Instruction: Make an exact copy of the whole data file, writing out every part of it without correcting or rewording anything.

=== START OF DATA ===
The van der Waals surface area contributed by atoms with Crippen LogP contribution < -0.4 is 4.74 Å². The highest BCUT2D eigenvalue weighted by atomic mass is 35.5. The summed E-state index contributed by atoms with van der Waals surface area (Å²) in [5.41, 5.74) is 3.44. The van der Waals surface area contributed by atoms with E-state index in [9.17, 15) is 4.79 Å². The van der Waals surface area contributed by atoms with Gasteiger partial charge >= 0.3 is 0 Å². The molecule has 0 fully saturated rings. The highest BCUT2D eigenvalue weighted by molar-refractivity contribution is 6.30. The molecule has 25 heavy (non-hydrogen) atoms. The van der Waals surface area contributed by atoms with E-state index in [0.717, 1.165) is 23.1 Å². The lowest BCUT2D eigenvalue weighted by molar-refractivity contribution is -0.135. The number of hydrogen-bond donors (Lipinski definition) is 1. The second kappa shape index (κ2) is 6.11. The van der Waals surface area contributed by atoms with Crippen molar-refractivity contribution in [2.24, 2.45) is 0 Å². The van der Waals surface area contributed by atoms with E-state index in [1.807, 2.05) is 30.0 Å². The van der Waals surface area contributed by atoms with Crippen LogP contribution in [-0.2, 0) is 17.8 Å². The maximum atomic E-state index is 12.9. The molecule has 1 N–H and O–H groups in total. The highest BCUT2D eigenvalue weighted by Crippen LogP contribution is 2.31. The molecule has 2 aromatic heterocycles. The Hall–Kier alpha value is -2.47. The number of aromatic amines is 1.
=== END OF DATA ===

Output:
The van der Waals surface area contributed by atoms with Crippen LogP contribution < -0.4 is 4.74 Å². The highest BCUT2D eigenvalue weighted by atomic mass is 35.5. The summed E-state index contributed by atoms with van der Waals surface area (Å²) in [5.41, 5.74) is 3.44. The van der Waals surface area contributed by atoms with E-state index in [9.17, 15) is 4.79 Å². The van der Waals surface area contributed by atoms with Gasteiger partial charge >= 0.3 is 0 Å². The molecule has 0 fully saturated rings. The highest BCUT2D eigenvalue weighted by molar-refractivity contribution is 6.30. The molecule has 25 heavy (non-hydrogen) atoms. The van der Waals surface area contributed by atoms with E-state index in [0.717, 1.165) is 23.1 Å². The lowest BCUT2D eigenvalue weighted by molar-refractivity contribution is -0.135. The number of hydrogen-bond donors (Lipinski definition) is 1. The second kappa shape index (κ2) is 6.11. The van der Waals surface area contributed by atoms with Crippen molar-refractivity contribution in [2.24, 2.45) is 0 Å². The van der Waals surface area contributed by atoms with E-state index in [1.807, 2.05) is 30.0 Å². The van der Waals surface area contributed by atoms with Crippen LogP contribution in [-0.2, 0) is 17.8 Å². The maximum atomic E-state index is 12.9. The molecule has 1 N–H and O–H groups in total. The highest BCUT2D eigenvalue weighted by Crippen LogP contribution is 2.31. The molecule has 2 aromatic heterocycles. The Hall–Kier alpha value is -2.47. The number of aromatic amines is 1.